The Return of the Monocle?

Joseph Chamberlain, monocle enthusiast.

Joseph Chamberlain, monocle enthusiast.

While Mr. Peanut still sports one, I thought the monocle would die out with the passing of eccentric British astronomer Sir Patrick Moore. But, apparently, we’re in the midst of a monocle revival.

I had planned to write about the monocle for years, but the New York Times out-scooped me on this story. The article notes that rappers and hipsters have brought back the monocle as a fashion accessory. There’s even an online monocle dealer based in San Francisco.

But what about the monocle as appropriate technology? It’s pretty much the same, after all, as wearing one contact. I have decent distance vision, so I could wear a monocle for closeup vision in my non-dominant eye. If you use glasses try looking through them with just your non-dominant eye to understand how a monocle would allow you to see both close up and distance at the same time. Monocles weren’t an affectation in the old days. I’m sure it would take some time to adjust to, but wouldn’t it be better than having to remember to carry around the hideous reading drug store glasses I currently use?

Kelly considers a monocle grounds for divorce and, I have to admit, she has a point. It’s hard to pull off a monocle these days without also donning a top hat and spats. Contemporary monocle use puts you in the same eccentric sartorial territory as the Monopoly Man and the aforementioned, Mr. Peanut (both of whom, it should be noted, are cartoon characters).

Then again, aren’t we all engaged in unintentional cosplay? Despite getting called “cowboy,” I like the broad brimmed cowboy hat that shades me from the blazing Los Angeles sun. Perhaps tweed and a monocle will become my winter blogging uniform . . .

Return of the Walkman?

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Spotted on Figueroa  street last month: a smashed Sony Walkman (Sport WM-FS397, to be exact).  Here’s an “exploded” view:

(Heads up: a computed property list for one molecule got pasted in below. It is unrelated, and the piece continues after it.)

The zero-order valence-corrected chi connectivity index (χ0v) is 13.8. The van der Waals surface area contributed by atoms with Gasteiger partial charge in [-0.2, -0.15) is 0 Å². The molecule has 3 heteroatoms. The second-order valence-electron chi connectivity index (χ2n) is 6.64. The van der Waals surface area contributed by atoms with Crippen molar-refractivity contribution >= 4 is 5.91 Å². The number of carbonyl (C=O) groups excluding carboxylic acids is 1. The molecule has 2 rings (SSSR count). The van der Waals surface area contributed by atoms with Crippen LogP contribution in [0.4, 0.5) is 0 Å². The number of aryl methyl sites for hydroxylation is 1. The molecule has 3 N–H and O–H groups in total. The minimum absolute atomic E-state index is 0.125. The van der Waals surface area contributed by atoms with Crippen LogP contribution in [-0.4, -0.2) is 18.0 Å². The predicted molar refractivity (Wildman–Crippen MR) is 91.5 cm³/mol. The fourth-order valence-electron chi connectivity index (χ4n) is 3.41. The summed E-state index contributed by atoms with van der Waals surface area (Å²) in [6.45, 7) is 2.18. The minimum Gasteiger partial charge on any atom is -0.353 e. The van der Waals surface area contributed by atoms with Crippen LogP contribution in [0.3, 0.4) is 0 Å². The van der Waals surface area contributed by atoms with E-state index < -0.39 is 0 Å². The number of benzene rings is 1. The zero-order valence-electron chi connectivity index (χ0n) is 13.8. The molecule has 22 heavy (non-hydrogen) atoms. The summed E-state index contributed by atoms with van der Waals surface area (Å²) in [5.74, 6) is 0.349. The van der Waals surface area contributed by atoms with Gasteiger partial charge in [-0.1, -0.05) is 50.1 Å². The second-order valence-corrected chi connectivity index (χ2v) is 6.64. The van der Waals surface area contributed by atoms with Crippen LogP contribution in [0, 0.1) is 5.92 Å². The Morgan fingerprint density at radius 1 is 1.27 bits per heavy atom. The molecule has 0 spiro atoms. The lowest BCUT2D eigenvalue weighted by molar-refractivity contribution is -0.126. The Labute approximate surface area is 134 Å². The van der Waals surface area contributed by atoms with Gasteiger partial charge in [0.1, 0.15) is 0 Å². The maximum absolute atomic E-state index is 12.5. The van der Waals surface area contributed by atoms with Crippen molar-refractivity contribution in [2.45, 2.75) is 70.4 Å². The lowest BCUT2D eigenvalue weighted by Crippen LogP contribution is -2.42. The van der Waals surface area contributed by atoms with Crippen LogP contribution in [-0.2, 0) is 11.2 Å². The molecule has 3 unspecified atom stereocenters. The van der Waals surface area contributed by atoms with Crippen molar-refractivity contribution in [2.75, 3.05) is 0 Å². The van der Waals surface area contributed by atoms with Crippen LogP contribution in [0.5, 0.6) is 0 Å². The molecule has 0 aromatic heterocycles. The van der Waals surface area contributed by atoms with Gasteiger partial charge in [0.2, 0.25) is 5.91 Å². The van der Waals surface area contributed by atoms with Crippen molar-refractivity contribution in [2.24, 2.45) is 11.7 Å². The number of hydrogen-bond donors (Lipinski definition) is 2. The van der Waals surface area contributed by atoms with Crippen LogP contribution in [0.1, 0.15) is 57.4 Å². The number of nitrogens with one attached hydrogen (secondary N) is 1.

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The BBC, back in 2010, gave a 13 year-old a Walkman to review. Here’s what the kid said:

It took me three days to figure out that there was another side to the tape. That was not the only naive mistake that I made; I mistook the metal/normal switch on the Walkman for a genre-specific equaliser, but later I discovered that it was in fact used to switch between two different types of cassette.

Another notable feature that the iPod has and the Walkman doesn’t is “shuffle”, where the player selects random tracks to play. Its a function that, on the face of it, the Walkman lacks. But I managed to create an impromptu shuffle feature simply by holding down “rewind” and releasing it randomly – effective, if a little laboured.

Any holdouts amongst you, our dear readers? Some of us still seem to have dial phones, so I thought I’d ask. I gave my portable cassette player up long ago and the household now has no cassette tape capabilities. Kelly can no longer listen to her 80s mix tapes!

Is it safe to use cinder blocks or red bricks in stoves and ovens?

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Source: Capturing Heat.

As how-to book and blog authors we face many questions that begin, “Is it safe to . . . ?” And, for some reason, any post of ours involving rocket stoves sets off a firestorm of incoming Google hits.

An old blog post on a “Redneck Rocket Stove” made out of cinder blocks prompted many to suggest that the cinder blocks would explode due to heat. Leon, of the blog Survival Common Sense, does a good job of refuting this notion in a blog post, “Build a brick rocket stove: Is it safe to use concrete blocks?” The short answer is that those concrete blocks are not going to explode. But if you want something permanent you should use fire bricks and fire clay as mortar so it won’t crack.

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Related to this issue is our use of regular bricks in the hearth of our adobe oven. Most sources suggest using fire bricks or kiln bricks. Kurt Gardella, the adobe master who led the workshop where we built our adobe oven, is a fan of recycling materials and saving money. We happened to have a pile of ordinary red bricks and he said it would be fine to use them for the oven floor. He was right. We have fired the oven many times and none of the floor bricks have cracked. If I had not had the red bricks on hand and I was at the brick yard buying materials for an oven, I probably would have bought fire bricks. But having just paid for sand and straw gives me cheapskate bragging rights.

Opinions? Have you faced this issue?

024 Water, Wilding our Gardens and Sewing

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Kelly and I return this week to discuss a recent talk I gave to a bunch of Master Gardeners about water harvesting and encouraging wildness in our gardens. On the second part of the podcast Kelly discusses the process of learning how to sew. During the first part of the podcast Erik mentions: